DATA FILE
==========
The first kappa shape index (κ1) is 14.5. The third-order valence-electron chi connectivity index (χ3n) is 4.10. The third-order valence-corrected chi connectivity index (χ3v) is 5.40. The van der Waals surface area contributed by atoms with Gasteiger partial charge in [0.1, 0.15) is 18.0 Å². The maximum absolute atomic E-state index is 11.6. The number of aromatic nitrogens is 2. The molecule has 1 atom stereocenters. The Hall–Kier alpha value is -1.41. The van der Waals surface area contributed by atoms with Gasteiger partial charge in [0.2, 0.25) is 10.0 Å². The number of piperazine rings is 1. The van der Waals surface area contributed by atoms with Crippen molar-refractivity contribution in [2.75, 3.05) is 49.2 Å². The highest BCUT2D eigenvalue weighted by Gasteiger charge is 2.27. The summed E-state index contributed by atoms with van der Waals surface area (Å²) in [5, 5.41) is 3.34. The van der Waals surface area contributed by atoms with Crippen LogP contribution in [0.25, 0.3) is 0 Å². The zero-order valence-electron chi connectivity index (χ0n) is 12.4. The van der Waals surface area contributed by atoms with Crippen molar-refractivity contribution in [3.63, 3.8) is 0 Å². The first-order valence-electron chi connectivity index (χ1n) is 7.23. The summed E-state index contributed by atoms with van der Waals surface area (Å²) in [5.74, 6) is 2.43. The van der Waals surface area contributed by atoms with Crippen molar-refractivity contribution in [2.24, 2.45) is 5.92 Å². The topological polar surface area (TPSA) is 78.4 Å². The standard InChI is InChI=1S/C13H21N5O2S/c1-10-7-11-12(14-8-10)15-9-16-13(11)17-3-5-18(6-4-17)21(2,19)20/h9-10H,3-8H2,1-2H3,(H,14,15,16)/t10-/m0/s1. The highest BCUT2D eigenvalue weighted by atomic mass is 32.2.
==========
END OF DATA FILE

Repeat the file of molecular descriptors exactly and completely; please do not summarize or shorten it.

The first kappa shape index (κ1) is 14.5. The third-order valence-electron chi connectivity index (χ3n) is 4.10. The third-order valence-corrected chi connectivity index (χ3v) is 5.40. The van der Waals surface area contributed by atoms with Gasteiger partial charge in [0.1, 0.15) is 18.0 Å². The maximum absolute atomic E-state index is 11.6. The number of aromatic nitrogens is 2. The molecule has 1 atom stereocenters. The Hall–Kier alpha value is -1.41. The van der Waals surface area contributed by atoms with Gasteiger partial charge in [0.2, 0.25) is 10.0 Å². The number of piperazine rings is 1. The van der Waals surface area contributed by atoms with Crippen molar-refractivity contribution in [2.75, 3.05) is 49.2 Å². The highest BCUT2D eigenvalue weighted by Gasteiger charge is 2.27. The summed E-state index contributed by atoms with van der Waals surface area (Å²) in [5, 5.41) is 3.34. The van der Waals surface area contributed by atoms with Crippen LogP contribution in [0.25, 0.3) is 0 Å². The zero-order valence-electron chi connectivity index (χ0n) is 12.4. The van der Waals surface area contributed by atoms with Crippen molar-refractivity contribution in [3.63, 3.8) is 0 Å². The first-order valence-electron chi connectivity index (χ1n) is 7.23. The summed E-state index contributed by atoms with van der Waals surface area (Å²) in [5.74, 6) is 2.43. The van der Waals surface area contributed by atoms with Crippen molar-refractivity contribution in [2.24, 2.45) is 5.92 Å². The topological polar surface area (TPSA) is 78.4 Å². The standard InChI is InChI=1S/C13H21N5O2S/c1-10-7-11-12(14-8-10)15-9-16-13(11)17-3-5-18(6-4-17)21(2,19)20/h9-10H,3-8H2,1-2H3,(H,14,15,16)/t10-/m0/s1. The highest BCUT2D eigenvalue weighted by atomic mass is 32.2.